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Use our multimedia maps, and explore the family pictures, archival material, and personal stories of 21 Jewish Holocaust survivors to get a unique insight into Europe’s rich Jewish heritage, and to discover sites of Jewish life in towns in Moldova, Ukraine, Belarus and Lithuania.
The statue of a man smoking a pipe commands the attention of almost all visitors. On the cartouche we can see the signature of Roman Brandstaetter, born on 3 January 1906 in Tarnów — a distinguished poet, writer, translator and playwright. His work includes clear references to Tarnów and a wide range of Jewish themes, although Brandstaetter himself converted to Christianity during the Second World War. His conversion, attained in Jerusalem in 1941, was the result of in-depth study and personal reflection. After the war, Brandstaetter returned to Poland and continued his creative work. He died in 1987 and is buried in Poznań.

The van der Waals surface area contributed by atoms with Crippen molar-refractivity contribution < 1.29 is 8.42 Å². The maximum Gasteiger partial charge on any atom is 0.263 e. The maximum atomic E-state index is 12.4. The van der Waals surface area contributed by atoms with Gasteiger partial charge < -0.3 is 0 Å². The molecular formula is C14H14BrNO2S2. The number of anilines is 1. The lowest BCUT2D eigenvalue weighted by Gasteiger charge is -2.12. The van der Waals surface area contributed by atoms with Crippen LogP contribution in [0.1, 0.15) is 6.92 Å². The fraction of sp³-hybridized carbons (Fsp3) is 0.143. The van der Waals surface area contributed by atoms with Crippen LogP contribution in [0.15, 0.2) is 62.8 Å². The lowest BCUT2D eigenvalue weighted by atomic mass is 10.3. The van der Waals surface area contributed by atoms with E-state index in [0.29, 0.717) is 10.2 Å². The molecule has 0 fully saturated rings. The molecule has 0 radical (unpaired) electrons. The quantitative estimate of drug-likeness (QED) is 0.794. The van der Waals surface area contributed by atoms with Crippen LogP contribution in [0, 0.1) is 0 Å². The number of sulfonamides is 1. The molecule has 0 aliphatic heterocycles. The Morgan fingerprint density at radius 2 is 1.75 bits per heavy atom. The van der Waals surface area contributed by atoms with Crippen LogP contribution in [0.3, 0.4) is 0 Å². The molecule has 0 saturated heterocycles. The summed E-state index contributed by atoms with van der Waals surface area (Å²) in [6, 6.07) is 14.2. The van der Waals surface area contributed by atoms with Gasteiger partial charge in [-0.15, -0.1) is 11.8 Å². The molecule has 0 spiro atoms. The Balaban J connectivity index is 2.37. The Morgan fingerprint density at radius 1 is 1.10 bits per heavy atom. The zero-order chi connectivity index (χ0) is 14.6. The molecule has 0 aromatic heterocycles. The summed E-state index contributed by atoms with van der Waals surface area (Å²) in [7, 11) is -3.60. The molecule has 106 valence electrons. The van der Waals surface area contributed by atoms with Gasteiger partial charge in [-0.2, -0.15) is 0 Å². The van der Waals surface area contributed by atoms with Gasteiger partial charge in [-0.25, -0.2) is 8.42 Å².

The Brandstaetter family was well-known in pre-war Tarnów. Roman’s grandfather, Mordechaj Dawid Brandstaetter, ran a prosperous oil mill. He was a supporter of the Jewish Enlightenment and a writer. He wrote stories in Hebrew that had a readership large enough to be translated into Russian, German, Yiddish, and also English. Mordechaj Dawid Brandstaetter died in 1928. He is buried at the Jewish cemetery in Tarnów.